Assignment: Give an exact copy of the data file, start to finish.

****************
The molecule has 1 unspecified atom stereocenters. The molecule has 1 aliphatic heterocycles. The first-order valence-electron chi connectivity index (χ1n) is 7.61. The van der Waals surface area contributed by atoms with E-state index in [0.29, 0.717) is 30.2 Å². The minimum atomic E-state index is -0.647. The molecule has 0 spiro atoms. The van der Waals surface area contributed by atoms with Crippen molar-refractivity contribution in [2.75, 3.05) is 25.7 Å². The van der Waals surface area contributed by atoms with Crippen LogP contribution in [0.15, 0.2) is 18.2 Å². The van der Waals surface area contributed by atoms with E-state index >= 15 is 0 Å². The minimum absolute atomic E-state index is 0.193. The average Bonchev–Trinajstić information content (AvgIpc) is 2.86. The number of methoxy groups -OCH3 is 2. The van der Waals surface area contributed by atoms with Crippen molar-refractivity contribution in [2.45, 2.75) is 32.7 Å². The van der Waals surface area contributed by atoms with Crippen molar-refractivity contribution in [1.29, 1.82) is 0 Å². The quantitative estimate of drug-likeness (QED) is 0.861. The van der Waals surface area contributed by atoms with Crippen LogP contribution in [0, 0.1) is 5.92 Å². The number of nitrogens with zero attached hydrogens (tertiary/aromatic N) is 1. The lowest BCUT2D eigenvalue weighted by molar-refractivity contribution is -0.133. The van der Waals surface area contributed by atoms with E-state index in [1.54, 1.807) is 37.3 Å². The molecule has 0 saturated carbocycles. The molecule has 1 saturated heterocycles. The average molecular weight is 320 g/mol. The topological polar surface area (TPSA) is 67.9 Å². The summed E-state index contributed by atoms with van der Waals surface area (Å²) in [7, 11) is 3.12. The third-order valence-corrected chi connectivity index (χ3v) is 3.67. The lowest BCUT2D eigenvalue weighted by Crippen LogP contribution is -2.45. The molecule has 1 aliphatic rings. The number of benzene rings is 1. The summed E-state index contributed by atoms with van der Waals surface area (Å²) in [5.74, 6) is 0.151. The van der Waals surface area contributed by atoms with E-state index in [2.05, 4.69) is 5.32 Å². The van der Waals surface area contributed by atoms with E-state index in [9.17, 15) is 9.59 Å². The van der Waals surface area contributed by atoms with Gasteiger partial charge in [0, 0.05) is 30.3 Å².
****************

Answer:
The molecule has 1 unspecified atom stereocenters. The molecule has 1 aliphatic heterocycles. The first-order valence-electron chi connectivity index (χ1n) is 7.61. The van der Waals surface area contributed by atoms with E-state index in [0.29, 0.717) is 30.2 Å². The minimum atomic E-state index is -0.647. The molecule has 0 spiro atoms. The van der Waals surface area contributed by atoms with Crippen molar-refractivity contribution in [2.75, 3.05) is 25.7 Å². The van der Waals surface area contributed by atoms with Crippen LogP contribution in [0.15, 0.2) is 18.2 Å². The van der Waals surface area contributed by atoms with E-state index >= 15 is 0 Å². The minimum absolute atomic E-state index is 0.193. The average Bonchev–Trinajstić information content (AvgIpc) is 2.86. The number of methoxy groups -OCH3 is 2. The van der Waals surface area contributed by atoms with Crippen molar-refractivity contribution in [2.45, 2.75) is 32.7 Å². The van der Waals surface area contributed by atoms with Crippen molar-refractivity contribution in [1.29, 1.82) is 0 Å². The quantitative estimate of drug-likeness (QED) is 0.861. The van der Waals surface area contributed by atoms with Crippen LogP contribution in [0, 0.1) is 5.92 Å². The number of nitrogens with zero attached hydrogens (tertiary/aromatic N) is 1. The lowest BCUT2D eigenvalue weighted by molar-refractivity contribution is -0.133. The van der Waals surface area contributed by atoms with E-state index in [1.54, 1.807) is 37.3 Å². The molecule has 0 saturated carbocycles. The molecule has 1 saturated heterocycles. The average molecular weight is 320 g/mol. The topological polar surface area (TPSA) is 67.9 Å². The summed E-state index contributed by atoms with van der Waals surface area (Å²) in [7, 11) is 3.12. The third-order valence-corrected chi connectivity index (χ3v) is 3.67. The lowest BCUT2D eigenvalue weighted by Crippen LogP contribution is -2.45. The molecule has 1 aliphatic rings. The number of benzene rings is 1. The summed E-state index contributed by atoms with van der Waals surface area (Å²) in [5.74, 6) is 0.151. The van der Waals surface area contributed by atoms with E-state index in [2.05, 4.69) is 5.32 Å². The van der Waals surface area contributed by atoms with E-state index in [9.17, 15) is 9.59 Å². The van der Waals surface area contributed by atoms with Gasteiger partial charge in [0, 0.05) is 30.3 Å².